The Bf 109 fighter-bomber was vital to the Luftwaffe in the North African campaign of 1942, and it served with several very successful units in the period either side of the Battle of El Alamein (23 October-4 November 1942). These German units carried out highly effective hit-and-run raids on a range of British and Commonwealth targets in forward areas, including trucks, reconnaissance vehicles, artillery, and airfields. One of the men leading these raids was Siebelt Reents, a veteran of the Spanish Civil War, and a man who enjoyed an eventful, successful and varied Luftwaffe career.
Siebelt Reents was born on 11 August 1910, and was a prominent pre-war German fighter pilot, serving as the final Staffelkapitän of 1. J/88 with the Condor Legion in Spain. He was a contemporary of Werner Mölders, and Hauptmann Reents claimed the destruction of a Republican Curtiss fighter aircraft on 6 February 1939.
Upon returning from Spain, Siebelt Reents assumed command of a Zerstörerstaffel, and his wartime career would see him fly with a wide variety of Luftwaffe units in the far-flung reaches of German and occupied territory.
During the Battle of Britain he was a member of II./JG 27’s Gruppenstab, participating in dozens of cross-Channel missions. He then had an absence from operational flying, and during the winter of 1941/1942 he was based at Oldenburg with a night fighter headquarters.
After a short period of fighter-bomber training at Deblin-Irena in Poland (where he flew the Hs 123, Bf 110, Bf 109, and Ar 96), Major Reents arrived in the desert in early September 1942. He joined the Jabogruppe Afrika at its Bir el Abd base soon after Feldmarschall Erwin Rommel’s defeat in his ‘last roll of the dice’ Alam Halfa offensive. The Jabogruppe Afrika had been formed from several independent Jabostaffeln, and had on strength twenty-odd repaired and second-hand Messerschmitt Bf 109 F-4 Trop fighter-bombers.
Major Reents flew his first African mission on 12 September, against British anti-aircraft positions south-east of El Alamein, but his next mission did not come until the 28th of that month, and was broken off early due to undercarriage damage (a common problem for Luftwaffe aircraft operating in North Africa). Below is an extract from Siebelt Reents’ Flugbuch (or logbook in English).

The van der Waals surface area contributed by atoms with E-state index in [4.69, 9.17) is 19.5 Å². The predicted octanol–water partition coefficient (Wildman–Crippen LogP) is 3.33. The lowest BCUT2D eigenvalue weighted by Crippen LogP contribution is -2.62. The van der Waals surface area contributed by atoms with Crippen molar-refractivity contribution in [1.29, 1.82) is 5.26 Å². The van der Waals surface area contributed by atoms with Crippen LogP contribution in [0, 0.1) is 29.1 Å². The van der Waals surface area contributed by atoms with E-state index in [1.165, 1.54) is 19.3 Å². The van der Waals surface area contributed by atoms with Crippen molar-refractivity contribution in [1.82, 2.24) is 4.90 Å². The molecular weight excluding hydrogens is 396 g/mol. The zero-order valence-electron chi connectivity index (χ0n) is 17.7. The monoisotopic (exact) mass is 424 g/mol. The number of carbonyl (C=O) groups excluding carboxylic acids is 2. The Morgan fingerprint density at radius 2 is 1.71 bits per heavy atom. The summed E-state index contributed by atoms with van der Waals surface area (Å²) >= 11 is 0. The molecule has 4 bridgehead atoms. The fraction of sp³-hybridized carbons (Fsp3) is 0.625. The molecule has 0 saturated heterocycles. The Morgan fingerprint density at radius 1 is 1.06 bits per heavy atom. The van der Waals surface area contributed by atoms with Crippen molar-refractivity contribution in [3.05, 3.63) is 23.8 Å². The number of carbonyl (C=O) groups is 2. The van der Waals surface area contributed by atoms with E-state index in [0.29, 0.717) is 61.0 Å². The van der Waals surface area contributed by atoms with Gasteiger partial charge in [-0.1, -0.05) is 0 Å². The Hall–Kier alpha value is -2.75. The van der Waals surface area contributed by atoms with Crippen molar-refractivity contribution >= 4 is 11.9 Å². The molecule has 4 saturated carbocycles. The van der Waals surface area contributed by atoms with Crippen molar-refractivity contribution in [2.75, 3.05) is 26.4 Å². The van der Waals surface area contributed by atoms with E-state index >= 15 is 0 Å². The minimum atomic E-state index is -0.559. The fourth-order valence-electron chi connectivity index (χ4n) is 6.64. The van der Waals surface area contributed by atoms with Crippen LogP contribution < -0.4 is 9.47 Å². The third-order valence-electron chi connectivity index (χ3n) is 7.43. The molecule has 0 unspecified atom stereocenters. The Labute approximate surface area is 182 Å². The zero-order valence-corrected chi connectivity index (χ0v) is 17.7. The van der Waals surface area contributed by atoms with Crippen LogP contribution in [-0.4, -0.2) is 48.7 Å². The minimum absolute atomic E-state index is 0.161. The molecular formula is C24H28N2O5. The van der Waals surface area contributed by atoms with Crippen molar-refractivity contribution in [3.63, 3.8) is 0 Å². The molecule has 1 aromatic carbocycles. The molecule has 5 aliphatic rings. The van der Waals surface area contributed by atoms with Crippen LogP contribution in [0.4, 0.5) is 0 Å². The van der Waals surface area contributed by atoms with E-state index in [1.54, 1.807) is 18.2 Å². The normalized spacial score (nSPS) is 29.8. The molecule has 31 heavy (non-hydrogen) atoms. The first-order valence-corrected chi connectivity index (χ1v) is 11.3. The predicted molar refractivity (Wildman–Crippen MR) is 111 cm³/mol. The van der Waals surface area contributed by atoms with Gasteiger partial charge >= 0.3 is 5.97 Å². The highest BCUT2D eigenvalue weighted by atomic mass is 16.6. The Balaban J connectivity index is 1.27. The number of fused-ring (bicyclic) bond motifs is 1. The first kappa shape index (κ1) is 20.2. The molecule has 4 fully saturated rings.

The unit’s Bf 109s usually carried four 50 kilogram bombs each, and strafing with onboard guns was also an important means of attack. Tremendous successes were claimed – some examples from Siebelt Reents’ time with the unit including:
14 September 1942: British destroyer hit with two bombs
18 September 1942: ammunition truck destroyed
26 September 1942: five trucks and one artillery piece destroyed
17 November 1942: six armoured cars and seven trucks destroyed
One of the more notable African missions flown by Major Reents was the 2 October 1942 raid on Burg el Arab airfield, an ambitious attack which saw six Bf 109s of the Jabogruppe Afrika intercepted by Kittyhawks of No. 112 and No. 450 Squadrons. Two of Siebelt Reents’ men were shot down (one a future Ritterkreuz winner), but the Kommandeur made it back to Bir el Abd unscathed at 17:36 after dropping his four 50 kilogram bombs on target.
However, his period in charge of the newly re-designated I./Sch.G. 2 was not deemed a success by his superiors, and as a result he was replaced towards the end of November. Major Reents flew his final mission with the Gruppe on the 25th, and then departed for Europe.
Siebelt Reents went on to command III./Zerstörerschule 2 (re-designated II./SG 101 in the spring of 1943) at Paris-Orly, and from October 1943 to September 1944 he was in Romania with the Luftwaffen-Mission Rumänien. This period saw some scrambles flown by the 33 year old pilot, including an encounter with USAAF Liberators on 6 May 1944, Mustangs of the 31st or 52nd Fighter Group on 31 May 1944 (which hit Reents’ Bf 109 eight times and wounded him), and Mustangs and Liberators on 15 July 1944. He was forced to flee Romania with the rest of the Luftwaffe in the late summer of 1944, taking command of a training unit towards the end of that year.
He ended the war in Denmark with I./SG 151, and even had the opportunity to fly the Dora-9, the long-nosed Focke-Wulf 190 D-9. Siebelt Reents lived for a long time after the war, passing away only a few years ago at the ripe old age of 101, in the Wittmund area on 11 May 2012.